How to Make a Business Budgeting Worksheet
A budget is essential for a startup entrepreneur to set goals and evaluate the viability of a business idea. It's also a critical management toll and bellwether for the financial health of a company, identifying new investment opportunities, and measuring progress. In short, no business should be without a working budget.
A budget is the world's oldest management tool. Every business needs to have a budget.
Here's a business budgeting worksheet you can use as an example. Too many business owners make up a budget every year or every quarter or every month and then, they stick it in a drawer and forget about it. Budgets only help your small business if you use them. Sometimes, it's hard to make a budget work to suit your business needs. Follow these steps and it will be easier, but it requires commitment and stick-to-it-iveness.
How to Make Your Small Business Budget Work
- Learn to be flexible. Especially when you first start developing business budgets, remember that you are new to this. Like anything else, you have a lot to learn. Learning comes with experience. If, at first, your revenue doesn't match your expenses, then adjust your expenses. In your first year of budgeting, you may have to make a lot of adjustments, but that's OK. The second year will be much better.
- When making your business budgeting worksheet or budget spreadsheet. Make conservative estimates. Underestimate your revenue and overestimate your expenses, particularly at first. If you do this, and your budget estimates are a little off, you've already taken it into account.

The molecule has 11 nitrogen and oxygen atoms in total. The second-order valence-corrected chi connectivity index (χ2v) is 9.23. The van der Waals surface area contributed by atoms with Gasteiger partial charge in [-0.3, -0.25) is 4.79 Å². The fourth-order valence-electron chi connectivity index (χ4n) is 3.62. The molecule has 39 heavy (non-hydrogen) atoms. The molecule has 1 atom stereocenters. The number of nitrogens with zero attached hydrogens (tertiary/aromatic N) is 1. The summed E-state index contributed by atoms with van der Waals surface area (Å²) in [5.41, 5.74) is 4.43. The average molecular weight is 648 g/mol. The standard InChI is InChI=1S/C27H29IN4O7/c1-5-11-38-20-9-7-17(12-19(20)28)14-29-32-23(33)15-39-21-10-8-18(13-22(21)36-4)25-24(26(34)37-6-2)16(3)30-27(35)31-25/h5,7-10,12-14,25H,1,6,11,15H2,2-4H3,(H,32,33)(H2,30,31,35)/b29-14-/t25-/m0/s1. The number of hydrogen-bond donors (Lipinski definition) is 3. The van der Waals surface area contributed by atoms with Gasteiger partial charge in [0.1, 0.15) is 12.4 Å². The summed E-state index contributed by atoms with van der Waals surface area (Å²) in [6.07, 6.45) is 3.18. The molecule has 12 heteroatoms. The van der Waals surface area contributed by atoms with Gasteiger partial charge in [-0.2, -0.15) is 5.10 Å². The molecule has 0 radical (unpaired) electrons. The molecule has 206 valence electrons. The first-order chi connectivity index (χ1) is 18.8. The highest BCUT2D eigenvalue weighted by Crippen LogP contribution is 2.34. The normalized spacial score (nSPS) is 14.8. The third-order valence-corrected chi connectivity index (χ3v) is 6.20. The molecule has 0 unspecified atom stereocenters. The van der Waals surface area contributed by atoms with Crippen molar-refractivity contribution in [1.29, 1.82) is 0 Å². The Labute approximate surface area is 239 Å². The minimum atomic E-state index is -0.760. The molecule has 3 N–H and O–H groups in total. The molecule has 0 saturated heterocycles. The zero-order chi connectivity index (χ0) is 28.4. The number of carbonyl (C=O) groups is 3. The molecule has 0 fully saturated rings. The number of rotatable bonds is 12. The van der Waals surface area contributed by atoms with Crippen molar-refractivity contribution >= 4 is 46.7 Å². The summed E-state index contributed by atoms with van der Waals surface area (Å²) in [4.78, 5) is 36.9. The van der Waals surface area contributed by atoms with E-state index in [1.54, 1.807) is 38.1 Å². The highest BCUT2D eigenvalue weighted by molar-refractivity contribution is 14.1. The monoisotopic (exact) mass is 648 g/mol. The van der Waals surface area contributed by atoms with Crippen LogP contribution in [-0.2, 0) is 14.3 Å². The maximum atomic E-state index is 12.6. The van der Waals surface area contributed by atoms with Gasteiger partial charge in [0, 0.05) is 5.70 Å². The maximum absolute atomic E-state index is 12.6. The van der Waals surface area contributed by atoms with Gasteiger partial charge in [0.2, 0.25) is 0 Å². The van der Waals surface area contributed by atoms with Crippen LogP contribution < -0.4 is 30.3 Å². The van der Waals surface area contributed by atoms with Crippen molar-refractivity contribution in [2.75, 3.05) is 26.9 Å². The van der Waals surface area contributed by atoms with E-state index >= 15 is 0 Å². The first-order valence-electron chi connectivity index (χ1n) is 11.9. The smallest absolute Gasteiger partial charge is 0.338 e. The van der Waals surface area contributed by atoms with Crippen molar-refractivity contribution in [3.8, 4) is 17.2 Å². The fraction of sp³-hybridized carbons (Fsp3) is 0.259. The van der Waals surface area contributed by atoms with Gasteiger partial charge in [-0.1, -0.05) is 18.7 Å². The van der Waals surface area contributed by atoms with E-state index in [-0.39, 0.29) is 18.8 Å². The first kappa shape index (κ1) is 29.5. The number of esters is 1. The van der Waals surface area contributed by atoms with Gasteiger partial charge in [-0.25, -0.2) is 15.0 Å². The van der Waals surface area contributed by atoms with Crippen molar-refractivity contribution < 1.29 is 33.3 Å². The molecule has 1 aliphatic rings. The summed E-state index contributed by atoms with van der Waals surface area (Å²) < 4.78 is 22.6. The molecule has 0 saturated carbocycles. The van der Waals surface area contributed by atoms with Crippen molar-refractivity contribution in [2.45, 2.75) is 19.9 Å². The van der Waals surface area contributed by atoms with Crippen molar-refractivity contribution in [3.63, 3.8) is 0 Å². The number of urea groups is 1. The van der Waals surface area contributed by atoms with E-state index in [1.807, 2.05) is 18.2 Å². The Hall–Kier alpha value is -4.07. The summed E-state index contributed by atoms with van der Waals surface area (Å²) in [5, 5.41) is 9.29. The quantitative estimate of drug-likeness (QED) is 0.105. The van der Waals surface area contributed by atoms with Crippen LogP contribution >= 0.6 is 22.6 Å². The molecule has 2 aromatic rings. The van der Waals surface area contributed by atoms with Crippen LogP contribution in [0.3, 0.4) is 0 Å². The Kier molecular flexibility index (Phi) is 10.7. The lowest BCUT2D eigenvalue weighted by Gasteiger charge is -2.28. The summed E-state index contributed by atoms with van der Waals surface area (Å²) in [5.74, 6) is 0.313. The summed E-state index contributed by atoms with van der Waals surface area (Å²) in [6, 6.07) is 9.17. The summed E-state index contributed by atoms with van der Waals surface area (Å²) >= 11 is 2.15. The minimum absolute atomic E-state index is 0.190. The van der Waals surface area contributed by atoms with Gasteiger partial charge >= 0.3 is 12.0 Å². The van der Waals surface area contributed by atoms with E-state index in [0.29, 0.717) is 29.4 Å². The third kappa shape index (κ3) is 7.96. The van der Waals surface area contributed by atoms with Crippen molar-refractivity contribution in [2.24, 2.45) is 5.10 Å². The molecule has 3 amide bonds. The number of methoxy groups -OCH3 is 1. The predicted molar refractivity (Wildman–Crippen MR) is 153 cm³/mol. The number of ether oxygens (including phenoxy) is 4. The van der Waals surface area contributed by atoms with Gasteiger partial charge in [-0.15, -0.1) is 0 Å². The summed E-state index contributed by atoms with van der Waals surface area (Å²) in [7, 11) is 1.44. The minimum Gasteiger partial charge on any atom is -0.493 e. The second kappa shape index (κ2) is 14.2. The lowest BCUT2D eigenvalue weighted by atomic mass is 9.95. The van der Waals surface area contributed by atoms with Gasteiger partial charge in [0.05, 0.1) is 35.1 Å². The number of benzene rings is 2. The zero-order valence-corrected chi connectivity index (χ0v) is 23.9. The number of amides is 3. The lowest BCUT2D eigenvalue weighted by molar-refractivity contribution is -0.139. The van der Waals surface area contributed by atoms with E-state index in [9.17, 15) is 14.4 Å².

- Budget in a cash emergency fund. Try to set aside a portion of each month's revenue and put it in some sort of savings account, like a money market fund. Even though your budget will be tight, you will be glad you did this if there is a sudden economic downturn or a big bill suddenly crops up.
- Go over your budget every month. Budgets don't help if you stick them in a drawer. Even if you fear that you've gone over your budget, take a deep breath and look over your budget every single month. Look at how your revenue matched up. Look at where you went over and under your planned expenses. If your revenue was lower than your expenses, try to find some ways to cut costs.
- Watch your cash flow. Cash flow problems kill many small businesses. Watch your cash flow on a monthly basis and be sure you are in positive cash flow territory. If you are not, you may have to take out a small bank loan one month. If so, be sure that in the coming months you can pay it back.
- Show restraint but not rigidity. Your business budget should help restrain you from unnecessary spending. If something comes up, however, that is an expense and would be valuable to your business, don't ignore it because it isn't in your budget. Those are times you need to "bust" your budget to take advantage of valuable opportunities.